Instead of the recommended epoxy, I glued the two halves together using UHU POR, which is more elastic in nature, epoxy is quite brittle and I'd rather there be a little give there. 

In the picture above, you can see there is a slot in the nose where the longeron ends. This slot is filled with a supplied piece of foam dowel and just glued into place.


Once the glue has dried, the shaping of the fuselage can begin by using a blade to shave off 3mm of foam from each corner and then sanding smooth and to shape.


I couldn't resist putting the wing into the fuselage for a cheeky look.


So the next jobs are to shape the wing tips and add the rear wing spar before looking at fitting the servo's. 

I've read on one of the forums that it was recommended to make a ply box to fit the servo's into as over time the foam around a potted servo compresses and makes the servo loose. This is something I haven't experienced before with an EPP model. Usually what I do is wrap the servo in masking tape and use a large blob of hot glue to secure it in position, so that the glue comes up the sides of the servo, the servo then is secure and doesn't move, but also, by using the hot glue, the servo is easily prized out should the need arise.

This is something I shall have to think about, but my instinct is to use my tried and trusted method.

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So the next job was to cut and sand the wing tips to shape.


Then I had to fit the rear carbon spar. This was achieved by measuring 3" down from the main spar, laying the rear spar on the foam and drawing the outline of the spar onto the foam. I then used a blade to cut the outline and a router type tool to remove the foam. I chose to use Gorilla glue instead of epoxy to glue the spar in place. The instructions say to use epoxy and then use scraps of balsa to fill any gaps, but by using the GG the glue filled any gaps instead.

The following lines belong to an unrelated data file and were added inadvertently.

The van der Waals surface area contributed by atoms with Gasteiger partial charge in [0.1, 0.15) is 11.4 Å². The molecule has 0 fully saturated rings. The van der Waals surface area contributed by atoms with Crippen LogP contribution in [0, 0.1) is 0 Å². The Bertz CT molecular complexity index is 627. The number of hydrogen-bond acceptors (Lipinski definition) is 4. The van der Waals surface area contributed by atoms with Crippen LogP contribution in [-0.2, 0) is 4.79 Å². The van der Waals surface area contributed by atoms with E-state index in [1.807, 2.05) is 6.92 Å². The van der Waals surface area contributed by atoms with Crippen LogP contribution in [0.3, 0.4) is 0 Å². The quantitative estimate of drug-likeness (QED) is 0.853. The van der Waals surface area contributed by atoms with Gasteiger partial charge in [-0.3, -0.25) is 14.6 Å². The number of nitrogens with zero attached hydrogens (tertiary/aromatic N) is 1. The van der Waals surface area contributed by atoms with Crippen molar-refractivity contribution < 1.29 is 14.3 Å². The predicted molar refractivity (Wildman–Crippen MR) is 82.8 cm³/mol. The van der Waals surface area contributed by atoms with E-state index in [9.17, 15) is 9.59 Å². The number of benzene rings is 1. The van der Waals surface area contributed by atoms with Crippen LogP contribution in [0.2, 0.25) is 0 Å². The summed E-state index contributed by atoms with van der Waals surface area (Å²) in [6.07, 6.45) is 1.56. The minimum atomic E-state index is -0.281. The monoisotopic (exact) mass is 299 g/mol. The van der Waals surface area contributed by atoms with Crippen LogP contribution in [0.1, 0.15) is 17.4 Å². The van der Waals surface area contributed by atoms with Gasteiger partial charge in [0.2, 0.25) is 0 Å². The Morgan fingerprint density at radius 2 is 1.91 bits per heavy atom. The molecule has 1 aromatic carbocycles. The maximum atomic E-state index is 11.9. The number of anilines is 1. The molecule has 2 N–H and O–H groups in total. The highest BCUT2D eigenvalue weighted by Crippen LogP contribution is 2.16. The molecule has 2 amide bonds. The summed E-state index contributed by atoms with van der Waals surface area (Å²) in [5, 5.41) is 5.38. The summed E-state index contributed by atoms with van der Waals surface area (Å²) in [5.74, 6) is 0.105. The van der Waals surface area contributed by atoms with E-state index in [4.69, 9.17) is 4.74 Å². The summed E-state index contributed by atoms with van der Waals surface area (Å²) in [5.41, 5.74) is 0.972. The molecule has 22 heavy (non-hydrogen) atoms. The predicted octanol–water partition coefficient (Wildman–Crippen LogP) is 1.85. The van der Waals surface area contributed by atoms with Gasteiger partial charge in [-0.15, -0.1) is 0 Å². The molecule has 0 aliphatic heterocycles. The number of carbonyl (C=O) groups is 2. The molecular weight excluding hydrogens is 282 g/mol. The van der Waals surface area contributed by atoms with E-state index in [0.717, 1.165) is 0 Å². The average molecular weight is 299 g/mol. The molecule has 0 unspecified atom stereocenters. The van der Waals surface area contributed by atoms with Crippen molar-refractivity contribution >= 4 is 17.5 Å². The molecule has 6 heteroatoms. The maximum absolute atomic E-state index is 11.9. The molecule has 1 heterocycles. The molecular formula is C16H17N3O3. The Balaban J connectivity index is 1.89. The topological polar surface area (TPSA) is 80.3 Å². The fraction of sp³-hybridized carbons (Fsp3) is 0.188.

The next job was to decide where to fit the servo's. The instructions recommend they are mounted up against the main spar, which makes sense! So I marked the foam and routered it out until the servo's, when fitted, were flush with the top surface of the wing.

The servo's were then potted. I mixed up some epoxy and used just enough the cover the walls and bottom of each servo bay. The servo was then placed in a polythene sandwich bag and pushed into the tight fitting bay and left to set. The servo was then taken out, removed from the bag and then I wrapped the servo in masking tape and secured the servo in place with a blob of hot melt glue.


The instructions say to fit the servo's so that the servo arms and control rods lay UNDERNEATH the wing. I have to say I do not like this idea. I guess it's fine if you are landing on a crown bowling green, but very few slopes are that smooth. Most of the UK forum builds I've looked at have put the control rods ABOVE the wing, and that is what I have done. This has meant I have had to take the servo wires over the top of the spar, but they should be ok.

So that is the wing now completed and ready to be mated with the fuselage, which will happen one I have made the RC component bay, which is my next job.



So I had a change of plan this evening. I was intending on making up the RC component hatches, but instead I ended up laying down X weave tape onto the centre section of the wing, top and bottom and rubbed the tape down with sand paper to remove the release agent ready for gluing to the fuse. I also added a layer to the LE.


Next up a job I've grown to really enjoy doing, laminating, or NS (new stuff) as some still call it.
There are a lot of people who think that you need to use some kind of spray glue, such as 3m 77 for the lam to stick down properly, but that has never been my experience and this is the 5th model I've laminated and I have never felt the need to use any extra glue to hold down the lam, which sticks down perfectly well by itself.